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Sunday, 01 September 2013

Johannesburg: More than Meets the Eye - Page 3

Written by Isabel Buettner
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What not to try?, I’d say part-time prawn. This only ever happens to tourist but on my first day, I had a salad wrap which included a part-time prawn. Now I am not big on seafood but I don’t think anyone would like to have this specimen in their food. Part-time prawn is a rather cute way of saying cockroach. This was the only time I had a food scare during my visit and I only mention it because I like the expression ‘part-time prawn’. 


Refreshed and fed we are heading out to explore the city. It’s Sunday which means market day. There is a great choice of weekend markets and you should find something to your taste. For my first one we are heading to Maboneng, located on the east side of Jo’burg’s CBD (Central Business District). It’s the first of a new wave of urban regeneration projects stretching through the city with the aim to revive old neighbourhoods by bringing back residents and small local business. So far Jo’burg was spared the Starbucks culture and I really hope it stays that way. In Maboneng you can browse through local boutiques and art shops or try the areas little independent cinema. The Market on Main over the weekend offers local produce of food and wine and pop up art galleries. If art isn’t your thing simply relax in one of the rooftop bars, which have become very popular and are popping up everywhere in town. We went to ‘Living room’ where I got my first Johannesburg panorama view. You pay an entrance fee but it’s worth popping up for the view. If you want to get a feeling of how vast this city really is you need to head up to floor 50 in the Carlton Center. Also know as Top of Africa and indeed for 39 year it was the tallest skyscraper in Africa. But they are building something even bigger at the moment so the title is going very soon.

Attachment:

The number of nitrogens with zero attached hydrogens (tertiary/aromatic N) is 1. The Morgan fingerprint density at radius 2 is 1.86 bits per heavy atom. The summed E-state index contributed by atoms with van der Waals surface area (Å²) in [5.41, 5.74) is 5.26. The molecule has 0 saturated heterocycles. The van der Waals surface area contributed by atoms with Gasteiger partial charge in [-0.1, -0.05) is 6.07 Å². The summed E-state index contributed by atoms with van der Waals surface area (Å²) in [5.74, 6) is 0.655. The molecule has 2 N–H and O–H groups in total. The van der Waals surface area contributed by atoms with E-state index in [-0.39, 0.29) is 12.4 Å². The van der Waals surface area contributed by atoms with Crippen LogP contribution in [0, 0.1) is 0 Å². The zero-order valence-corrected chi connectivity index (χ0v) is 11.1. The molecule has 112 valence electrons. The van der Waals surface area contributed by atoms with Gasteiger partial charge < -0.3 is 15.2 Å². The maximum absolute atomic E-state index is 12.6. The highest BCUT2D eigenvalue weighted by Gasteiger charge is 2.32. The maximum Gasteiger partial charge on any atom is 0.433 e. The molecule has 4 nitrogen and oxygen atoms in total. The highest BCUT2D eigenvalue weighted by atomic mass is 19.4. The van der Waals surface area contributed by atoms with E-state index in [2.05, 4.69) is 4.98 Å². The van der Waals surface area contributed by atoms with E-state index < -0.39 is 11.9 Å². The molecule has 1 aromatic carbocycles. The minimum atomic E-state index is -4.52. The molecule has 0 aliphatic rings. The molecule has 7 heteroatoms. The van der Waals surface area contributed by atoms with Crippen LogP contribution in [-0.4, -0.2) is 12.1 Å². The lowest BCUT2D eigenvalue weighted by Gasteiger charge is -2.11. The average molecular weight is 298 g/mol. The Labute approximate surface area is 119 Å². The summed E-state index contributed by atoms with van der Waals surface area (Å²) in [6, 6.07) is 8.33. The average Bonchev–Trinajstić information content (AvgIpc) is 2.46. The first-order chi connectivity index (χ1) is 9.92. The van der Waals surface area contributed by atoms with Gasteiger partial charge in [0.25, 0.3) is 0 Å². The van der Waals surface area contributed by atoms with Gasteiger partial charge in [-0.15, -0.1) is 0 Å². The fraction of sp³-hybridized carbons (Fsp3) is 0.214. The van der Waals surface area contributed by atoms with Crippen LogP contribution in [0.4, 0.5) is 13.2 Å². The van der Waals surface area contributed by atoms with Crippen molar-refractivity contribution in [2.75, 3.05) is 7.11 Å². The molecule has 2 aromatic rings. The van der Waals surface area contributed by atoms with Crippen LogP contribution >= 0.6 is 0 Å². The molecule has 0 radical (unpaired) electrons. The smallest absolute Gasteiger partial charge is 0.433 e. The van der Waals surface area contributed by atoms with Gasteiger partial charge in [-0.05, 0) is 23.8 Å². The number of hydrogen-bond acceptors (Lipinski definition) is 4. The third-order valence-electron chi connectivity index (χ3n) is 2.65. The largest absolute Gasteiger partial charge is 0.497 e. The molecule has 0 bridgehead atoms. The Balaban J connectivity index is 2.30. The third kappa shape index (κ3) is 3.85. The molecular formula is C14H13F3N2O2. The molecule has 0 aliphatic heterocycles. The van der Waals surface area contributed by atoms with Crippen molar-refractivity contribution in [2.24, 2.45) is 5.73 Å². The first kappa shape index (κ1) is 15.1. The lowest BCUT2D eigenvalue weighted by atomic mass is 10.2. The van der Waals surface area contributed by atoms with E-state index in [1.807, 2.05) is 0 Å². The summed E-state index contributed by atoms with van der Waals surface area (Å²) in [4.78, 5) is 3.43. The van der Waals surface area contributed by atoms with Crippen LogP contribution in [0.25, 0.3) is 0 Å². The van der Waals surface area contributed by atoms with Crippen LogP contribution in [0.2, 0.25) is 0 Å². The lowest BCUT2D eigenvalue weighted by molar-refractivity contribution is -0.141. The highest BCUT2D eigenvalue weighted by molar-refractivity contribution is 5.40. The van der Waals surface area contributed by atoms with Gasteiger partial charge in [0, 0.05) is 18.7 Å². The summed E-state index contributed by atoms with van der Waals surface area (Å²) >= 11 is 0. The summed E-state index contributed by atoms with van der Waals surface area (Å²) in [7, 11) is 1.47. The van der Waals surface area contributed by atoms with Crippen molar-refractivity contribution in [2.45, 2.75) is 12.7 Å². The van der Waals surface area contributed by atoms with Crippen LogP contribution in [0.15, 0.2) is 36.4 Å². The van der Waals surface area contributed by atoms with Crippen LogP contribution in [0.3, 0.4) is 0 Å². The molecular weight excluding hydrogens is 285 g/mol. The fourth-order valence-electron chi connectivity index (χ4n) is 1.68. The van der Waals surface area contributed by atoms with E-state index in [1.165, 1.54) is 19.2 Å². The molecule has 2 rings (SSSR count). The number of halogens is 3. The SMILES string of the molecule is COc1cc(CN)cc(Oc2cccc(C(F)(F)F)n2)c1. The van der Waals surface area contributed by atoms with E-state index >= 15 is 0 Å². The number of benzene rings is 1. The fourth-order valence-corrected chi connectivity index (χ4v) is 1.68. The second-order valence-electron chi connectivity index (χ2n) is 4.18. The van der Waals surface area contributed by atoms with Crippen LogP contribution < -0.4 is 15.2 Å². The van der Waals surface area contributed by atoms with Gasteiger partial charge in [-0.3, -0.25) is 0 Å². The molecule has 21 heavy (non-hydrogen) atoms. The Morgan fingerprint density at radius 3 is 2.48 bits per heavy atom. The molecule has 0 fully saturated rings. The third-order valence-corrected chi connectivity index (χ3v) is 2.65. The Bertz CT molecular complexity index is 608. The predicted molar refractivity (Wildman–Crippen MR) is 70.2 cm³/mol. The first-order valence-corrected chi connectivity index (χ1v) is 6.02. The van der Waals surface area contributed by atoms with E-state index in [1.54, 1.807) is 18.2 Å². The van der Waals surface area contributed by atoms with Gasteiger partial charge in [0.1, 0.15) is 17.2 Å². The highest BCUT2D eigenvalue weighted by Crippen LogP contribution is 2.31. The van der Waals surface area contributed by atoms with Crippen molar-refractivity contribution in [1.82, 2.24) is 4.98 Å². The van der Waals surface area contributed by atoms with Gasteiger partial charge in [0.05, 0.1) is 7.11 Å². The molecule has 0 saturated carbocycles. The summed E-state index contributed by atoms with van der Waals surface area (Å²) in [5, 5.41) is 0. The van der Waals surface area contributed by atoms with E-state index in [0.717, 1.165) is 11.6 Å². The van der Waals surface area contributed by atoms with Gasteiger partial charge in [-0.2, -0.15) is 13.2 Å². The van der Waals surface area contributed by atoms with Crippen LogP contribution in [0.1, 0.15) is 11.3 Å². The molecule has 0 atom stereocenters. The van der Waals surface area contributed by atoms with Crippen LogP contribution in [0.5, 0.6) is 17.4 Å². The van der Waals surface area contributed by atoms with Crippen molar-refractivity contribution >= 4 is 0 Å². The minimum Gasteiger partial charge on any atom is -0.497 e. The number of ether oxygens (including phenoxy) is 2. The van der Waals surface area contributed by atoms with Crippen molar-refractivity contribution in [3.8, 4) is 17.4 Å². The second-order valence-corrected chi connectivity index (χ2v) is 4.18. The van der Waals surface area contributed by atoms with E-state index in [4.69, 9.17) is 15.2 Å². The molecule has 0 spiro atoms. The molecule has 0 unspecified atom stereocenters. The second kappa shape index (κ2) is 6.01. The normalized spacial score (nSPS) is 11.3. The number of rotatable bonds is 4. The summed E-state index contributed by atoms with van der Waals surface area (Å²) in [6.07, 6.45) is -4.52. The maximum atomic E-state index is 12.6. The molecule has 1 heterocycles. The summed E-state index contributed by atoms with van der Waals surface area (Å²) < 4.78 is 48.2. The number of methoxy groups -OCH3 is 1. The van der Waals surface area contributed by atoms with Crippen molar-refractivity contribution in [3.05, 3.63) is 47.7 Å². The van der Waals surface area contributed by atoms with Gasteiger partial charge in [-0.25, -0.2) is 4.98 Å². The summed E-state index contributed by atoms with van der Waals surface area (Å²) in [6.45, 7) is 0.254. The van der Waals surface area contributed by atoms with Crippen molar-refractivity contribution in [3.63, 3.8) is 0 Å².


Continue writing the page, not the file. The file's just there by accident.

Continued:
When you have enough with the view leave the Living room and head for Canteen’s rooftop, it’s free and you can try your first local beer but more important just chill.


A friendly piece of advice, be aware of the traffic wardens in the area. Although the neighborhood is laid out for tourists and Sunday dwellers, inviting photo opportunities with graffiti art and other installations, try not to take one when the police are around. Bad press has made them nervous and being snapped is not in their interest. I took an accidental picture of one and got into trouble. Again, it only ever happens to tourists on their first day. Police are to be avoided at all costs, you never know if you’ll get a doggy one and we thought he was probably up to no good. I lied my way out and made sure to leave before he could take my camera. 

Maboneng Police

Crossing Nelson Mandela Bridge 

Another market you should try, if possible, is Neighbourgoods Market in Braamfontein. I actually prefer this one. It’s located over several floors of what looks like an old parking house and located literally right beside Nelson Mandela Bridge, you can’t miss it. The market offers mainly food. Incredible yummy food I have to say and so much choice you don’t know where to start. I recommend to skip breakfast and head straight there. What’s nice is that the whole area, which is a rather average part of town during the week, comes to life on the weekend. Pop up bars and local shops open their doors on a Sunday. You get up-cycled pubs, second hand shops, bars and more important people who wouldn’t set foot near the area during the week come and mingle with the residents on a Sunday. In fact, venture out and explore the area a little ‘by foot’ - try to find the Eland. South African’s really don’t like to walk. They drive to where they need to be and then drive back home. I made JJ walk through Braamfontein, which was a whole new experience for him and made him see this part of town in an a new light. Nervous at first, he actually had fun. So much so that we crossed Nelson Mandela bridge on foot the next weekend taking a friend. You get a brilliant look at the Joburg’s 42 train lines. I call them the rainbow fleet as the carriages are painted in bright colors. And you can see the abandoned Victorian train station, which stands alone reminding one of times long gone.

Bramfontein Pop Up Bar 

Bramfontein Street Art

(Page 3 of 5)
Last modified on Sunday, 01 September 2013

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